Understanding Cancer Metaphor within the LCCM Theory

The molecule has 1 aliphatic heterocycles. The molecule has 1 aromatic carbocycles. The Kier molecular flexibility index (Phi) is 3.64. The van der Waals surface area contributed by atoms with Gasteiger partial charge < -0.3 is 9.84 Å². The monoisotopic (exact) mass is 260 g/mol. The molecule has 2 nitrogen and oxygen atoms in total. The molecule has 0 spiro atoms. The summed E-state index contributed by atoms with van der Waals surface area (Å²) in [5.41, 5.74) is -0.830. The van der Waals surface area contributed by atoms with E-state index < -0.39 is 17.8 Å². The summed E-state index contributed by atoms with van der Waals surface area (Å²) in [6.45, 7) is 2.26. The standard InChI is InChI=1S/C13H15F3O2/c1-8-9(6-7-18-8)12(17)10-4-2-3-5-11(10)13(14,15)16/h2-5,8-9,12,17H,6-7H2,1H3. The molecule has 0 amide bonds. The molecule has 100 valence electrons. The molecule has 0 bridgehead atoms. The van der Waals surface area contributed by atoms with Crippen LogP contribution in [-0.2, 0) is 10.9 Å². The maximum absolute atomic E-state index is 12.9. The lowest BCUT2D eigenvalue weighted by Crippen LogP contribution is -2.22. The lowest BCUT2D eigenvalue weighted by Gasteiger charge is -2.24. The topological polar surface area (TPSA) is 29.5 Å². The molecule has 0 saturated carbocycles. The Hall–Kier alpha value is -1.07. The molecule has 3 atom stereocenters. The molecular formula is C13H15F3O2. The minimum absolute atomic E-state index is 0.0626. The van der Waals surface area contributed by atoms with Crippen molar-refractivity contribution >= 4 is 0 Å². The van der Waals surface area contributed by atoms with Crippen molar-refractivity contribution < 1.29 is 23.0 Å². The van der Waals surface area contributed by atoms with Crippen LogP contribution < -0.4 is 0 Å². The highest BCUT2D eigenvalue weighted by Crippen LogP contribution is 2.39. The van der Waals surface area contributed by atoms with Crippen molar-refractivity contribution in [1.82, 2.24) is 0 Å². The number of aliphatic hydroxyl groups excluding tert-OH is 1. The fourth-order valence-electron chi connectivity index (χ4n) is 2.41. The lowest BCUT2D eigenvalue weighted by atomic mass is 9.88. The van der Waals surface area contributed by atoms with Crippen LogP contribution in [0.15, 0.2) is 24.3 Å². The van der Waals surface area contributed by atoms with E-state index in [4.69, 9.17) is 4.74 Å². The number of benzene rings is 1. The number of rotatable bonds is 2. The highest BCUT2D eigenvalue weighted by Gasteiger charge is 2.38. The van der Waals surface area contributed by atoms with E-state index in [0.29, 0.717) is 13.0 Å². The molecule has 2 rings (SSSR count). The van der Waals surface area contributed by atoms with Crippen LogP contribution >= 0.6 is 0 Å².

Cancer is a complicated disease that is usually difficult to talk about. While studies on cancer metaphors have shown that different metaphors have been used at different frequency of usage in narrating cancer, there have been few attempts to examine the metaphors used by cancer patients in relation to their cognition. This is because metaphors are also connected to the nature of mental process, reflecting the cognition that could provide insights to the patients’ beliefs on cancer instead of being only as a rhetorical device. This study examined the data collected from 31 cancer patients from Kuching, Sarawak through semi-structured interview in light of the connection mentioned using the Metaphorical Identification Procedure (MIP) and LCCM theory through unified framework of analysis,. The results show that the patients turned to “journey”, “conspiratorial” and “structural” metaphors more to describe their cancer conditions. Besides, the results also show that the cancer metaphors used by these patients shed further insights into patients’ cognition about cancer and the connection with their sociocultural background (e.g., social network, occupations, life experiences). Thus, it was concluded that such insights may help to address some of the current debate regarding metaphors used in oncology especially on the connection to the nature of the mental process.
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